Eating / Feeding

 picky eater versus problem feeder?

At Helping Hands we take a multi-disciplinary approach to feeding therapy. Our speech and occupational therapists are trained in the SOS feeding approach. Both disciplines will screen and/or assess your child to determine what treatment approach is best for your child. 

As adults, many of us love to eat. There are many children who love to eat and explore different foods. However, there are many children out there whom parents may consider to be “picky eaters.”  According to statistics, 25-35% of typically developing children, and 40-70% of children with chronic medical conditions or those born prematurely have feeding and/or swallowing disorders.

There definitely are children who prefer to eat certain foods over others and may appear to be “picky”. However, there are other children who will only eat certain foods, and these children may be considered “problem feeders.” According to Dr. Kay Toomey, who developed the Sequential Oral Sensory (SOS) Approach to feeding, one aspect of a “problem feeder” is a child who has 20 or less foods in their repertoire.

What are the risk factors for feeding and/or swallowing disorders in children?
  • History of reflux
  • History of constipation
  • Failure to thrive, poor weight gain, or weight loss
  • Arching or stiffening of the body during feeding
  • Recurrent pneumonia
  • Difficulty coordinating breathing with eating and drinking
  • Difficulty or inability to transition to baby foods
  • Difficulty transitioning to table foods by 1 year of age
  • Extreme food selectivity
  • Difficulty tolerating foods of certain texture, color, and/or temperature
  • Diet that consists of less than 20 foods

There may be several reasons as to why your child may have difficulty with a variety of food items. Eating is the one activity that children participate in that requires each of their organ systems and each of their sensory systems to work together. If there is a break down in one of these areas, eating can become challenging. In addition to possible medical reasons impacting feeding (constipation and reflux are just two examples), examples of other “break downs” that may occur may include some of the following: sensory deficits (including tactile, visual), high/low muscle tone, core weakness/postural instability, distractibility, and deficits in oral motor skills.  Your child may also exhibit food sensitivities, intolerances, or allergies to foods which affect their feeding and ability to try new foods. 

What can be done?

Consult with an occupational therapist or speech therapist to determine if a comprehensive evaluation of your child's feeding abilities is warranted.  During the assessment, the therapist will assess your child's oral motor skills, sucking/chewing skills, postural control, ability to look at, touch, and taste different textures, while presenting foods in a non-threatening manner.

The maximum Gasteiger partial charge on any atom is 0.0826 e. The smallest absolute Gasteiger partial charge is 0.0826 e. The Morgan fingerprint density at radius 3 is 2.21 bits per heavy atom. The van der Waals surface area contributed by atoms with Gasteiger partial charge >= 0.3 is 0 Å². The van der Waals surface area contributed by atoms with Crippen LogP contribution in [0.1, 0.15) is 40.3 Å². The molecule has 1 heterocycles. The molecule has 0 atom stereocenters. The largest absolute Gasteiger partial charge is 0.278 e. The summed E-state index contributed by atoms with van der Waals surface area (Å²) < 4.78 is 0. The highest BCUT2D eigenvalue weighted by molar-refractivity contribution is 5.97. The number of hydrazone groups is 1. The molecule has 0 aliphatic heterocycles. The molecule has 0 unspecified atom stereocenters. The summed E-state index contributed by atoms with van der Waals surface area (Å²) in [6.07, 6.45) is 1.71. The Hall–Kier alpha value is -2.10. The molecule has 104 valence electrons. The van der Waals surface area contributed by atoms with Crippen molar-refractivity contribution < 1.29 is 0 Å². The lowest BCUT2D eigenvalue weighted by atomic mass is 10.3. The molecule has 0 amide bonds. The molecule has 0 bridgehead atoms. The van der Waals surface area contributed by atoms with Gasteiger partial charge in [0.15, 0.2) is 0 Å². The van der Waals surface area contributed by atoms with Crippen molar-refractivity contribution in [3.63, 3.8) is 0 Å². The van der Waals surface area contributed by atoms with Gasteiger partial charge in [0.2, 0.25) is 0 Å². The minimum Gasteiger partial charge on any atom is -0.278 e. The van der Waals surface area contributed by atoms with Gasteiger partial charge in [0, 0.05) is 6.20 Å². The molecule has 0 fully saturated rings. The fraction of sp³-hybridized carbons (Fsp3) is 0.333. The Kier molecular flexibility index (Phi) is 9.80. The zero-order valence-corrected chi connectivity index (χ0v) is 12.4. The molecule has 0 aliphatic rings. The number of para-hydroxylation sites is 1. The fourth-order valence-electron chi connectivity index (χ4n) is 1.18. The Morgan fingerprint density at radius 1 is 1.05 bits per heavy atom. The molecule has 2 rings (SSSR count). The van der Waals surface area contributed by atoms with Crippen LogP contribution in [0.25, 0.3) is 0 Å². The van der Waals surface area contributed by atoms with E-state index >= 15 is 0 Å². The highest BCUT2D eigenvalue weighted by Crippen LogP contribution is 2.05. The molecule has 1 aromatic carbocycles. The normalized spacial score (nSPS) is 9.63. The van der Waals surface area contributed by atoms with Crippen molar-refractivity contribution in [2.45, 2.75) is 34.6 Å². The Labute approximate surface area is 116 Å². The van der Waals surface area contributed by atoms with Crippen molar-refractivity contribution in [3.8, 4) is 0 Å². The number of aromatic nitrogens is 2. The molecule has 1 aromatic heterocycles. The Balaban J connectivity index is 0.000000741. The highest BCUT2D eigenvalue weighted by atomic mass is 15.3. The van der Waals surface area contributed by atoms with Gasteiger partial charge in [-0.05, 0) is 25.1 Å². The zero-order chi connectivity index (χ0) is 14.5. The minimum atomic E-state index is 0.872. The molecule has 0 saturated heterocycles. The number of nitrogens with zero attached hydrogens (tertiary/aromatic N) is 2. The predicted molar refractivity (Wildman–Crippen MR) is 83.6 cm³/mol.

There are several opportunities within your child's day to target feeding skills. Some strategies that may help feeding and meal time become a more positive experience for your whole family include:

  • Encourage your child to "play" with less preferred foods. For example, if you have a child who has difficulty with textures such as pudding, yogurt, or applesauce, you may engage in finger painting with these food items.
  • Encourage other tactile sensory play with items like play-doh, shaving cream, finger painting, etc.
  • Be sure to offer to your child what you are having for a meal. Do this in small amounts, and possibly even on a separate plate than the one they are eating from. This allows the child to be exposed to the food, yet does not require the child to eat the food. This helps facilitate positive interactions with new and possibly challenging foods.
  • Help warm up your child's mouth by engaging in oral motor activities (such as horn blowing, bubble blowing, lip pops, tongue clicks, etc…) in order to prepare the mouth for the motor and sensory experience of eating.
  • Use positive language at meal and snack time.
  • Provide structured meals and snack time. These should occur at the same place (i.e. table) and at similar times during the day. Do your best to have your child sit for meals and snacks, and not walk around, and periodically take bites of food.
  • Involve your child in meal preparation, and choose what the family will have for a meal on occasion.
  • Praise and reinforce positive food behavior that your child demonstrates.
185 S. Marley Rd. New Lenox, IL 60451